2.2.2. MRI data preprocessing

Preprocessing steps were implemented with the SPM99 software package (Wellcome Department of Cognitive Neurology) with in-house developed software written in MatLab (Mathworks, Natick, MA, USA), described fully in a previous report (Asllani et al. 2007). All CASL and T1-weighted images were coregistered to the first CASL image in the acquisition series. The T1-images were spatially normalized using 7×8×7 nonlinear basis functions into Talairach space defined by the Montreal Neurologic Institute (MNI) and segmented in grey matter, white matter, and cerebral spinal fluid (CSF) posterior probability images. These tissue segment probability maps were thresholded at .80 (80%) to include only voxels with high probability of belonging to a tissue class and reduce the potential influence of partial volume effects. The spatial transformation was applied to the coregistered CASL and tissue segment images; these procedures ensured that all CASL and anatomical images were aligned in the same stereotactic space.

2.2.3. Computation of cerebral blood flow

For computation of cerebral blood flow (CBF), the paired control/label images in Talairach space were used to calculate percent change images following a modified two-compartment formula, as detailed elsewhere (Asllani et al. 2007). In each voxel, CBF values were weighted by the tissue type (i.e., grey matter, white matter, CSF) posterior probability as determined from the T1-weighted image tissue segment. Finally, CBF images were smoothed with a 6 mm spatial kernel.

2.2.4. Quantification of white matter hyperintensities

For quantification of WMH, FLAIR images were imported into the publically available software package MRICro (Rorden and Brett 2000) and WMH volumes were determined following a three step process put forth by Gurol and colleagues (Gurol et al. 2006). First, based on a priori knowledge of the distribution of voxel intensities and visual inspection of each individual image, we determined the intensity threshold that labeled voxels appearing as hyperintense. Second, on a slice-by-slice basis, region-of-interests (ROIs) were manually traced to define gross areas containing WMH while excluding non-WMH areas that were labeled in step 1 (e.g., dermal fat). Third, the intersection of the labeled voxels in Step 1 and the manual ROIs yielded the volume of WMH in cm3. Further, binary image maps were created such that all voxels labeled as WMH were assigned the value 1 and all remaining voxels were assigned the value 0. These maps were spatially normalized into Talairach space through application of the transformation algorithm derived from the normalization of the T1-weighted image.

2.3. Outcome measures

Three primary measures were determined for statistical analysis for each subject. First, the segmented grey matter image was coregistered to the ASL image and the mean CBF was calculated from all voxels defined as greater than 80% grey matter. Second, the binary WMH map was coregistered to the ASL image and WMH CBF was defined as the mean over all voxels labeled as WMH. Third, the segmented white matter image was coregistered to the ASL image and the mean CBF was calculated from all voxels defined as greater than 80% white matter after removing those voxels identified as WMH (i.e., NAWM).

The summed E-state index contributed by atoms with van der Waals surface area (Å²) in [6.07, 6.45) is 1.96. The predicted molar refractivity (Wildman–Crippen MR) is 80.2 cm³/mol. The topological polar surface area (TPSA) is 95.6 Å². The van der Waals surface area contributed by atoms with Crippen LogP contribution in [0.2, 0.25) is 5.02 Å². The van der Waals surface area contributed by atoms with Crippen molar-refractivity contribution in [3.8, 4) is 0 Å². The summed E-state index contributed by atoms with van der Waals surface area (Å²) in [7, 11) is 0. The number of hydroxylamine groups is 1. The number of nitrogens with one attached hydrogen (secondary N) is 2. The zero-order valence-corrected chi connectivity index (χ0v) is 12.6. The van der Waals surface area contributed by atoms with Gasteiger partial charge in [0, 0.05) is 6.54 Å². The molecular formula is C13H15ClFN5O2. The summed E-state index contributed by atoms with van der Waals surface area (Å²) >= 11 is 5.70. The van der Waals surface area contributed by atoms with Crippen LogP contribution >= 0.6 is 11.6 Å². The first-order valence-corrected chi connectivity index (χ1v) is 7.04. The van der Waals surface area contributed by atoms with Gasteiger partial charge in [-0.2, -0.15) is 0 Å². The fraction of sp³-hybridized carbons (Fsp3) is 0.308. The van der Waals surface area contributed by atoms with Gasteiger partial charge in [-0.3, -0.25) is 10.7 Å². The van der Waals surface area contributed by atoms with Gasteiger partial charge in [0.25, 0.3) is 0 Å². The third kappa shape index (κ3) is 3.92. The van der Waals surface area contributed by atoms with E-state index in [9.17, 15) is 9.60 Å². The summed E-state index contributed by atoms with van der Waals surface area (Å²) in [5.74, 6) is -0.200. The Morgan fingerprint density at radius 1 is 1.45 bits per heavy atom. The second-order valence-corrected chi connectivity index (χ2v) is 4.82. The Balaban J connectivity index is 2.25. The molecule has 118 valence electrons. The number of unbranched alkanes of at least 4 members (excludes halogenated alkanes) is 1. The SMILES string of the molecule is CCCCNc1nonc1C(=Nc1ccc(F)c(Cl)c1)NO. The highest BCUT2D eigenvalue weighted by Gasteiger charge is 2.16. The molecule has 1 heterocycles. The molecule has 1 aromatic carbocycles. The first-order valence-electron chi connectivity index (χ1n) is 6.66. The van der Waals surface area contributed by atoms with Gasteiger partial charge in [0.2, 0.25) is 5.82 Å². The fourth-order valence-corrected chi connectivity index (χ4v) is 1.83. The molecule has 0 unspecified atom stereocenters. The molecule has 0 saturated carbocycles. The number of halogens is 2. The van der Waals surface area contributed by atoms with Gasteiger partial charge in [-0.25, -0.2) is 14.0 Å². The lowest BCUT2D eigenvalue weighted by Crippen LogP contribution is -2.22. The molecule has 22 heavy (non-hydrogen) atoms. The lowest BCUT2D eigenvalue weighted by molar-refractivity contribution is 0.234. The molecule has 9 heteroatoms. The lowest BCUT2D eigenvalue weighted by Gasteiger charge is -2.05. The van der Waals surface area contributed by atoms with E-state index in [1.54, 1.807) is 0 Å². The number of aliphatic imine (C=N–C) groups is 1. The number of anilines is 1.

3. Results

Participants in the current study had a relatively mild degree of WMH burden (Mean±SD WMH volume=4.631±4.836 cm3, median=2.00, range=0.10 to 16.90). A general linear model was constructed to evaluate differences in CBF among voxels classified as WMH, NAWM, and grey matter. Cerebral blood flow in each of these reasons was treated as a repeated measure (i.e., within-subjects factor). There was a significant overall difference in CBF among these regions (F(2, 32) = 185.61, p<0.001). Pairwise comparisons indicated that CBF was significantly lower in WMH than in NAWM, which, in turn, was significantly lower than CBF in grey matter (p ≤ 0.001 for all pairwise comparisons). These results are displayed in Figure 1. Further, the non-parametric Wilcoxin signed ranks test confirmed significant differences among groups (all group comparisons p < 0.004). Figure 2 displays an image in which voxels labeled as WMH in at least 5 subjects are superimposed on the mean CBF image derived by averaging the CASL images from all subjects.

Figure 1
Mean differences in CASL-determined blood flow in grey matter regions, normal appearing white matter (NAWM), and in areas with white matter hyperintensities (WMH). Error bars are standard deviations. All pairwise comparisons are statistically significant ...
Figure 2
Voxels labeled as WMH in at least 5 subjects (in blue) superimposed on the mean CBF image derived by the average of all subjects' CASL images.

We examined whether the mean CBF value varied as a function of the likelihood that any given voxel was labeled as WMH. To do this analysis, we created a conjunction map of all individual WMH masks from individual subjects in standardized anatomical space. We grouped voxels by frequency and compared mean CBF values across frequency values, which ranged from 1 to 15 (note that no single voxel was labeled as a WMH in all 17 subjects). As displayed in Figure 3, there was a subtle, but significant (F (14, 21787) = 174.439, p<0.001) linear decline (p for linear trend = 0.045) across frequency groups. Next we calculated the standard deviation and coefficient of variation (a normalized metric of dispersion, σ/μ) for mean CBF values in each frequency group and correlated those values against frequency. Decreases in both standard deviation (Spearman's rho = -0.889, p < 0.001) and the coefficient of variation (Spearman's rho = -0.796, p < 0.001) were strongly related to increased frequency. Taken together, these findings suggest that regions with consistently low CBF across individuals are more likely to appear as WMH.